New solutions sought as six-foot school fence is rejected by villagers

Heading for a rethink - acting head Maxine Price, centre, with governors Cathy Bergs, Heather Limbach, David Madley and Martin Garside.

By Betsy Everett

Askrigg residents have forced a second re-think on a controversial plan to build a six-foot fence around their village primary school following a heated meeting with governors.

A new group will look at alternatives solutions after parents, parish councillors and trustees of the charity that owns the building and grounds, expressed frustration at the continued determination of governors to install the fence, despite community resistance.

Alternative solutions had been sought since a meeting in September, including, said acting head Maxine Price, a plan to chop off the top two feet of the fence once a new hedge had grown to create a barrier. This, said parish council chairman Bruce Fawcett, could take three to four years.
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“Nobody in this village is ever going to accept even a temporary six-foot fence and if you do it, it’ll be a nightmare with petitions and objections from the whole village.

“We’re getting to a point where kids won’t be allowed to play outside at all. You can’t guarantee a hundred per cent safety for anybody,” he said.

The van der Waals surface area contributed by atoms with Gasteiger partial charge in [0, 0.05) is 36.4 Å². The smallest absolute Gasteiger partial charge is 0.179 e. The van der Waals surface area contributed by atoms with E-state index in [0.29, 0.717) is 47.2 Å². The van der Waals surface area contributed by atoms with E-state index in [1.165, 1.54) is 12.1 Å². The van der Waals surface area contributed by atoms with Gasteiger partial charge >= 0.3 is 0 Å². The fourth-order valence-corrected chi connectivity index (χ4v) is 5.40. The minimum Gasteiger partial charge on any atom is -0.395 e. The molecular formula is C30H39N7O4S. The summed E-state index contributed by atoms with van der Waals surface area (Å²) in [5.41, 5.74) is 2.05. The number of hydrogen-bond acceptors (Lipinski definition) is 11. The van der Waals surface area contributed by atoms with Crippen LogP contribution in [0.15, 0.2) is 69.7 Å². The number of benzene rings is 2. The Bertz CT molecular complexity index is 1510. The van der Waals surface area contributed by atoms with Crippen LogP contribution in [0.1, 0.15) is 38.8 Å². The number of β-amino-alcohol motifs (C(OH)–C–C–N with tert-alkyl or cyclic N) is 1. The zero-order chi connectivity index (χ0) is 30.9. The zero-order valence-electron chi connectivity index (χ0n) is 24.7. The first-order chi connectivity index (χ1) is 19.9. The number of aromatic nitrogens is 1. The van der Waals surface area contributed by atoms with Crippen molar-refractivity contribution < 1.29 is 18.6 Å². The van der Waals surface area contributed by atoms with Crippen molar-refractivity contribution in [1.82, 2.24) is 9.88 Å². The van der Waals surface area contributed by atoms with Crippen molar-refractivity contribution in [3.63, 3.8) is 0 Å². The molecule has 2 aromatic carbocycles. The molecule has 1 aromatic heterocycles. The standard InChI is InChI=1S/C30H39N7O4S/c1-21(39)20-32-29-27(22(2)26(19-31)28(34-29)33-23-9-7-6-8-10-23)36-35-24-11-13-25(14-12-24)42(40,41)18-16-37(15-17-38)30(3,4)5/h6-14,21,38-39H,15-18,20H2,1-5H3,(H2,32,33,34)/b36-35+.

Extra playground supervision was suggested by Sue Stokes of the Yorebridge Sports Development Association, but parent Asa Gurden, who is responsible for the Scout Association’s outdoor activity centres nationwide said adult supervision was a “non-starter” and could not solve the problem. 

“There is not much you can do as an adult if a child is minded to escape. It’s not an appropriate control,” he said.

However, the problem with the fence was that it had “just appeared as a solution” when other options not been explored or costed.

There were potential solutions but they needed to be properly assessed, he said.

Parish councillor Allen Kirkbride who is also a trustee of the Yorebridge Educational Foundation which owns the buildings, said the charity had offered to pay for a hedge around the grounds.

Heather Limbach, governor, said that following the earlier meeting governors had noted objections and modified the plans but still needed a solution: waiting several years for a hedge to grow wasn’t it.

Ms Stokes said there was no legal requirement for a six foot fence and suggested there was not an“identifiable need,” with no reports of children absconding or getting into the road. 

Mrs Limbach said although the probability of an incident was low, safeguarding the children was paramount: the consequences of a child being knocked down or kidnapped would be “catastrophic”.

Ofsted had not insisted on a fence but did call for “reasonable measures” to protect children. If they failed the test of “reasonableness” they could be put into special measures as had happened to other schools. 

Governor Martin Garside said the school had a moral as well as a legal obligation to keep children in its care safe.

The working group to investigate alternative safety measures would meet on Thursday, November 29, to deliver a solution before Christmas.

Members would be Bruce Fawcett, Asa Gurden, Jan Hale, Yorebridge Sports Development Association, Heather Limbach and Martin Garside for the school governors, and community representative, Steve Lynch.